Developed by: Nintendo EAD
Published by: Nintendo
Feeling Like: Backseat Driver
Everybody knows about Mario Kart. It’s nearly as recognizable to the mainstream as the Italian Plumber himself for some very good reasons; they’re incredibly easy to play, accessible to all skill types, colorful, hilarious, creative, they always have a local multiplayer option and they become competitive enough to warrant any kind of party you want, alcohol fueled or not.
It’s had a long history of quality – no single title in the series has ever come close to being “bad”, although IGN infamously gave the game a 7.9/10 spawning a meme and backlash to this very day. Despite Mario Kart: Double Dash being the worst in the series (arguable) and a minor upgrade from Mario Kart 64 (arguable, but less so), it’s still a better experience than 151 other games on the 500. I only barely played it at Dave V’s for a few hours. I couldn’t tell you much about it off the top of my head. I can tell you it’s still zany, incredible Kart and that’s enough to warrant spot #348.
The biggest change, naturally, is the “Double” part of Double Dash. You control not just one, but two characters. One drives, one shoots items. Every character has their own special talent for driving but, just as crucially, each has their own special item. Some Nintendo mascots are better for catching up in the race, others have more defensive abilities that will help maintain a lead. The choosing of wacky combinations is one of the best parts of Double Dash and ensures far more replay-ability than previous Mario Kart games. It also meant that items were more important than ever, and going out of your way to grab an item or double item box may be worth a second added to your lap time. The inherent risk of this added another layer of strategy that I greatly appreciated.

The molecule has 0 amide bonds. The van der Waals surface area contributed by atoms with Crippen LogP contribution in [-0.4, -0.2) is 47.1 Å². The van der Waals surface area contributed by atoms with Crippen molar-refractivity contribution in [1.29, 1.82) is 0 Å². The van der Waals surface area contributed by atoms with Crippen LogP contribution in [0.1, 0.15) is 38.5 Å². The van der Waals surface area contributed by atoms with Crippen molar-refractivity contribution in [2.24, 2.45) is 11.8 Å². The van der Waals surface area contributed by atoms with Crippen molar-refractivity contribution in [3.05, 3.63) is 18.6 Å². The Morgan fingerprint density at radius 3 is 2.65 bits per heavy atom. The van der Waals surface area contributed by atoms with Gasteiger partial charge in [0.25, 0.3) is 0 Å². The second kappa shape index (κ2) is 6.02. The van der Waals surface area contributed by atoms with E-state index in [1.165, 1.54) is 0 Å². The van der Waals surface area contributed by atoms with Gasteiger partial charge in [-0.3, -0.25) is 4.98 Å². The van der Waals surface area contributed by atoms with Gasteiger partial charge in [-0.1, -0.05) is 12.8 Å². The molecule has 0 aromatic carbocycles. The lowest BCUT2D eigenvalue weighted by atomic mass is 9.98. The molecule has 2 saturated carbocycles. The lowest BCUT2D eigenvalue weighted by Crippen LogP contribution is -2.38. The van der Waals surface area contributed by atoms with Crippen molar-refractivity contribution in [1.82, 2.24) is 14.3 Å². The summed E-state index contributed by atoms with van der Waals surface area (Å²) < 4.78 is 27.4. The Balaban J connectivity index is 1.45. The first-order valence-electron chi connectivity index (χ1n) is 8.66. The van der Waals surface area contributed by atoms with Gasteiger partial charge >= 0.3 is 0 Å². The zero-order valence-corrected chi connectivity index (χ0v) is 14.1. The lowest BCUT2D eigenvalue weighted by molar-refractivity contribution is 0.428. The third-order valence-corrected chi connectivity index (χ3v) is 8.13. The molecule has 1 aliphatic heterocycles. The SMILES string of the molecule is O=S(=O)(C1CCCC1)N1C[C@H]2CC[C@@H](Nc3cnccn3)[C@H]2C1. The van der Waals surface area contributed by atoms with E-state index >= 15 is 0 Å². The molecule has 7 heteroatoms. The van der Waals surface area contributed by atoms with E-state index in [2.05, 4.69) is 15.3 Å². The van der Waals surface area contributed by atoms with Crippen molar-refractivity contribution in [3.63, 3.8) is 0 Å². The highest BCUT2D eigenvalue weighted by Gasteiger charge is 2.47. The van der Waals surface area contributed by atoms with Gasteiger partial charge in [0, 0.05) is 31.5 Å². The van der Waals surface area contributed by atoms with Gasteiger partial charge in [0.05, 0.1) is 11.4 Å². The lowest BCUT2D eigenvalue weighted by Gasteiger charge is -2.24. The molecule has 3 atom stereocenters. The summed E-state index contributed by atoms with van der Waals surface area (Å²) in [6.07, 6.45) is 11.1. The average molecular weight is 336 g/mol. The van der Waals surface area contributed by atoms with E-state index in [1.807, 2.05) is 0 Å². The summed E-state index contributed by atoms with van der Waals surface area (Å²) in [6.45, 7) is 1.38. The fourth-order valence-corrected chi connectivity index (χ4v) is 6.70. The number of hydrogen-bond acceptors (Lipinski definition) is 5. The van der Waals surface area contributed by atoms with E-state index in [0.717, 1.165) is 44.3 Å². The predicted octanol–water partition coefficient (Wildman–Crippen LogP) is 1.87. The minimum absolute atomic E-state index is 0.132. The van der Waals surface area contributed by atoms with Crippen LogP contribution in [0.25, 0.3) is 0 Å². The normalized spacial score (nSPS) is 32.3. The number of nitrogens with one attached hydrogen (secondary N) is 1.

The graphics are a massive upgrade compared to Mario Kart 64 with blocky shapes being replaced by smooth curves, and the framerate now ensures a new sense of speed. Even the menus seem to be alive, with dynamic backgrounds and huge text dominating the screen. Choosing a track never felt as exciting.
The tracks themselves, on the other hand, felt muted to me. Usually there’s a sense of wonder and unpredictability in previous tracks; with Double Dash, it seems like a ton of work went into how to make two racers work instead of incredibly designed levels that made me want to replay them over and over. I doubt it’s just my preference, since they have never gone back to the Double Dash model of having two racers.
If you’ve never played a Mario Kart (and I seriously doubt that), this isn’t the entry to get into the fundamentals of the series. It’s neither the first game, nor the best. I can’t even begin to describe the rage of getting hit by a blue shell, or careening around a corner while you lay down a banana to stymie your opponents, or beating your colleagues at Neverblue over, and over again in the break room. Almost nothing beats it. We’ll have to save those details for another entry.
With such a storied franchise, even a “bad” Mario Kart is still a good, fun game. I don’t have any reverence for it, but to spot 348 it goes. I don’t need 1,000 words to tell you that it’s fun, but eclipsed by its past, and future, (Mario) brothers.